Good customer service can make all the difference and guarantee loyal customers. Positive shopping experiences translate into better engagement with products and services and increased spending and customer loyalty.


  • Encourage employees to speak clearly but not to use a tone that is exaggerated or overly simple words when speaking to older customers, this can be interpreted as “senior-speak” or talking down.
  • Don’t shout or speak overly loud to customers who seem to have difficulty understanding.
  • Train staff not to assume hearing loss or raise their voice above a normal level when speaking to older customers.
  • Train staff to lower the pitch of their voice when speaking to someone who has difficulty hearing instead of raising their voice. Lower pitched voices tend to be heard more clearly.
  • Train staff to speak to older adult customers rather than deferring to their companions or caregivers.
  • Assure that the business is easily accessible by telephone and calls are answered by a person
  • Assure systems are in place for customers to be able to make delivery orders online, by phone, or in person.
  • Staff members and elected officials are trained on dementia-related matters

Customer Service

  • Train staff to be aware of and assist those with vision and hearing challenges
  • Encourage staff to be respectful and patient with all customers and give staff the option to provide extra customer service as they see fit.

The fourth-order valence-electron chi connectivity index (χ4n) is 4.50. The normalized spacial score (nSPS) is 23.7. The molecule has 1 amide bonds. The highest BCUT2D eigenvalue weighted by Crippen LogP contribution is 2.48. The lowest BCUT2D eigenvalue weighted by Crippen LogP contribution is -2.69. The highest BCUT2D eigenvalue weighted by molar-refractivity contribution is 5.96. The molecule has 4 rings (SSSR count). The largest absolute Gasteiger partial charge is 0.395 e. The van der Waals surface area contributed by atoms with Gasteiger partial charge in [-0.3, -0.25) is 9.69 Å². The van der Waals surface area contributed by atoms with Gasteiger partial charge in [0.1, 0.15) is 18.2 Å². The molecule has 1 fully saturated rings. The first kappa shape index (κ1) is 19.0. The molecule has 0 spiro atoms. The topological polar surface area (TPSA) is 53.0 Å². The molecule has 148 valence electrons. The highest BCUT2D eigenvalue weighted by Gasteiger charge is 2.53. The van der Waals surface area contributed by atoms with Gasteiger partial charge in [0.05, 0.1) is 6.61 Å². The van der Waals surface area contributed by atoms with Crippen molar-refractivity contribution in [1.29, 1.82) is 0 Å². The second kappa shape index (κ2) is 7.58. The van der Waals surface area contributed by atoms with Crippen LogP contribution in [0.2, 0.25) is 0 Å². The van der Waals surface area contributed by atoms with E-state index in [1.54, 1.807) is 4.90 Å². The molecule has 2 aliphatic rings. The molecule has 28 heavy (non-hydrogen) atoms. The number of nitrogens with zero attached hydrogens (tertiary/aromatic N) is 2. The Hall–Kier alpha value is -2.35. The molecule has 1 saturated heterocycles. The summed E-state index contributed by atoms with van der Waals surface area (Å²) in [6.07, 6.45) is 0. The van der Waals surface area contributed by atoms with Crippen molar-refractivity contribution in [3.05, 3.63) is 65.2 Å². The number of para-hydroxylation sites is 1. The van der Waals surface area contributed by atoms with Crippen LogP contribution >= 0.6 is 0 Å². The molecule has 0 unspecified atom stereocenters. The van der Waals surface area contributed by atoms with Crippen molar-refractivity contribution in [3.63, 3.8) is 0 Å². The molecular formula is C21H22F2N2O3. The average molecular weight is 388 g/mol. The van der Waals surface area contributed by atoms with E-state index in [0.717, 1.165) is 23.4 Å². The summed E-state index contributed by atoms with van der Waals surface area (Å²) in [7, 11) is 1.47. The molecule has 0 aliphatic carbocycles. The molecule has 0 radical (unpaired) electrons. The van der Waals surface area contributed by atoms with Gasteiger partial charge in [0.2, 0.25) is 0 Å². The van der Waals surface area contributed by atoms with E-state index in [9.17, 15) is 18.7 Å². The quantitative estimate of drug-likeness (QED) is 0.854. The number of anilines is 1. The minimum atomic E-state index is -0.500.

• Train employees to respect the tastes and/or preferences of all customers, regardless of age.
  • Train staff to recognize signs that someone needs physical or medical assistance
  • Train staff to recognize signs that someone is being physically, emotionally, or financially abused.
  • Provide training on how to handle incidents such as falls or medical needs while preserving customers’ dignity as much as possible
  • Make sure staff are available to help read product labels, get products down from shelves or offer other directions.
  • Offer assistance with carry-out of purchases when possible.
  • If you don’t normally offer delivery, consider offering it on a case-by-case basis to those that need it.
  • Develop a plan for an anticipated or unforeseen disaster and consider the needs of older people and how your services and products might help to meet this need.
  • Train staff on dementia-related matters